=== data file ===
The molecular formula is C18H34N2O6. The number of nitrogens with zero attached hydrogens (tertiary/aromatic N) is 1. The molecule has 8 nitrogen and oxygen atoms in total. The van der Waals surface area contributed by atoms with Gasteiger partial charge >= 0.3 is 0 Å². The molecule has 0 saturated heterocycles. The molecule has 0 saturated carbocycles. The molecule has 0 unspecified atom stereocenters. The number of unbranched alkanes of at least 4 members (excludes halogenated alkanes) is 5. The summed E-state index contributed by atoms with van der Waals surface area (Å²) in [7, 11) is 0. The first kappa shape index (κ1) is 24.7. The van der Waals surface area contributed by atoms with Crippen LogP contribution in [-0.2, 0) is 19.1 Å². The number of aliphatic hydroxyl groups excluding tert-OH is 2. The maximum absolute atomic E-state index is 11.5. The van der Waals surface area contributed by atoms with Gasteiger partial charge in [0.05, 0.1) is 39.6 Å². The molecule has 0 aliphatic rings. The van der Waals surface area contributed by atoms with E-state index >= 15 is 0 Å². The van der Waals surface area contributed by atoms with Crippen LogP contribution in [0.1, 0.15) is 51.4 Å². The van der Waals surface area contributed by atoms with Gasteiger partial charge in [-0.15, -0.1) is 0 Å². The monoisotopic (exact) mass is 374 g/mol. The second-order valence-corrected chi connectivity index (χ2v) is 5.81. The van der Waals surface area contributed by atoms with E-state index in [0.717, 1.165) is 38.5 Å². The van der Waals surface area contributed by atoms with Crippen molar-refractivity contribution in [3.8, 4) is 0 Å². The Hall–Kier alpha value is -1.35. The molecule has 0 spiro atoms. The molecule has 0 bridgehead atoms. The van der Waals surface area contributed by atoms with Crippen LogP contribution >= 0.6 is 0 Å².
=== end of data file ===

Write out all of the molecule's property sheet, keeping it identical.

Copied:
The molecular formula is C18H34N2O6. The number of nitrogens with zero attached hydrogens (tertiary/aromatic N) is 1. The molecule has 8 nitrogen and oxygen atoms in total. The van der Waals surface area contributed by atoms with Gasteiger partial charge >= 0.3 is 0 Å². The molecule has 0 saturated heterocycles. The molecule has 0 saturated carbocycles. The molecule has 0 unspecified atom stereocenters. The number of unbranched alkanes of at least 4 members (excludes halogenated alkanes) is 5. The summed E-state index contributed by atoms with van der Waals surface area (Å²) in [7, 11) is 0. The first kappa shape index (κ1) is 24.7. The van der Waals surface area contributed by atoms with Crippen LogP contribution in [-0.2, 0) is 19.1 Å². The number of aliphatic hydroxyl groups excluding tert-OH is 2. The maximum absolute atomic E-state index is 11.5. The van der Waals surface area contributed by atoms with Gasteiger partial charge in [0.05, 0.1) is 39.6 Å². The molecule has 0 aliphatic rings. The van der Waals surface area contributed by atoms with E-state index >= 15 is 0 Å². The van der Waals surface area contributed by atoms with Crippen LogP contribution in [0.1, 0.15) is 51.4 Å². The van der Waals surface area contributed by atoms with Gasteiger partial charge in [-0.15, -0.1) is 0 Å². The monoisotopic (exact) mass is 374 g/mol. The second-order valence-corrected chi connectivity index (χ2v) is 5.81. The van der Waals surface area contributed by atoms with E-state index in [0.717, 1.165) is 38.5 Å². The van der Waals surface area contributed by atoms with Crippen molar-refractivity contribution in [3.8, 4) is 0 Å². The Hall–Kier alpha value is -1.35. The molecule has 0 spiro atoms. The molecule has 0 bridgehead atoms. The van der Waals surface area contributed by atoms with Crippen LogP contribution >= 0.6 is 0 Å².